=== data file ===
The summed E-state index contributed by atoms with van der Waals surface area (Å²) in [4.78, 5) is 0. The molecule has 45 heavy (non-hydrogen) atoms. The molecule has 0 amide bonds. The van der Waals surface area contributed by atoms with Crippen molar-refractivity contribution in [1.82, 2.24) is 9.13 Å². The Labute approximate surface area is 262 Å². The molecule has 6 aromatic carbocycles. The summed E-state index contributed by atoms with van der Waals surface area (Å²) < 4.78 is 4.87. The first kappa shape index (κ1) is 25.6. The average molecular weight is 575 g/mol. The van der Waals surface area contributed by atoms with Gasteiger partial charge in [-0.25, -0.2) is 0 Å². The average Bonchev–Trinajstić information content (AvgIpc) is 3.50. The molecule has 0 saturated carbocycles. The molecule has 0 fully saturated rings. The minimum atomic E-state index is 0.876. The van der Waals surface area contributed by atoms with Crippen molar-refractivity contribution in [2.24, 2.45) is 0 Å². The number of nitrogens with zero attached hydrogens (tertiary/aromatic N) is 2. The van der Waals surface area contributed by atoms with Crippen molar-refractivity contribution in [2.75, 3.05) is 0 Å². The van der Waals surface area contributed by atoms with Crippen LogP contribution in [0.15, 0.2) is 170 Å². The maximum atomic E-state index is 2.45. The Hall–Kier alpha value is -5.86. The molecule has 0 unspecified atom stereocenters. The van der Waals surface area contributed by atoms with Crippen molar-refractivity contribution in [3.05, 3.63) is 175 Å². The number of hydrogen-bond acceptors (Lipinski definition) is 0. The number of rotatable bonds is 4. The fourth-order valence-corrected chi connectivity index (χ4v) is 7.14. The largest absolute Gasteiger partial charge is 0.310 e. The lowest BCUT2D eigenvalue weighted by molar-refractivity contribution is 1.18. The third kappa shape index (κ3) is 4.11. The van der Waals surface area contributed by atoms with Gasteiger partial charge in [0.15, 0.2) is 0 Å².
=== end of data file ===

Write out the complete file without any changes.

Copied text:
The summed E-state index contributed by atoms with van der Waals surface area (Å²) in [4.78, 5) is 0. The molecule has 45 heavy (non-hydrogen) atoms. The molecule has 0 amide bonds. The van der Waals surface area contributed by atoms with Crippen molar-refractivity contribution in [1.82, 2.24) is 9.13 Å². The Labute approximate surface area is 262 Å². The molecule has 6 aromatic carbocycles. The summed E-state index contributed by atoms with van der Waals surface area (Å²) < 4.78 is 4.87. The first kappa shape index (κ1) is 25.6. The average molecular weight is 575 g/mol. The van der Waals surface area contributed by atoms with Gasteiger partial charge in [-0.25, -0.2) is 0 Å². The average Bonchev–Trinajstić information content (AvgIpc) is 3.50. The molecule has 0 saturated carbocycles. The molecule has 0 fully saturated rings. The minimum atomic E-state index is 0.876. The van der Waals surface area contributed by atoms with Crippen molar-refractivity contribution in [2.24, 2.45) is 0 Å². The number of nitrogens with zero attached hydrogens (tertiary/aromatic N) is 2. The van der Waals surface area contributed by atoms with Crippen molar-refractivity contribution in [2.75, 3.05) is 0 Å². The van der Waals surface area contributed by atoms with Crippen LogP contribution in [0.15, 0.2) is 170 Å². The maximum atomic E-state index is 2.45. The Hall–Kier alpha value is -5.86. The molecule has 0 unspecified atom stereocenters. The van der Waals surface area contributed by atoms with Crippen molar-refractivity contribution in [3.05, 3.63) is 175 Å². The number of hydrogen-bond acceptors (Lipinski definition) is 0. The number of rotatable bonds is 4. The fourth-order valence-corrected chi connectivity index (χ4v) is 7.14. The largest absolute Gasteiger partial charge is 0.310 e. The lowest BCUT2D eigenvalue weighted by molar-refractivity contribution is 1.18. The third kappa shape index (κ3) is 4.11. The van der Waals surface area contributed by atoms with Gasteiger partial charge in [0.15, 0.2) is 0 Å².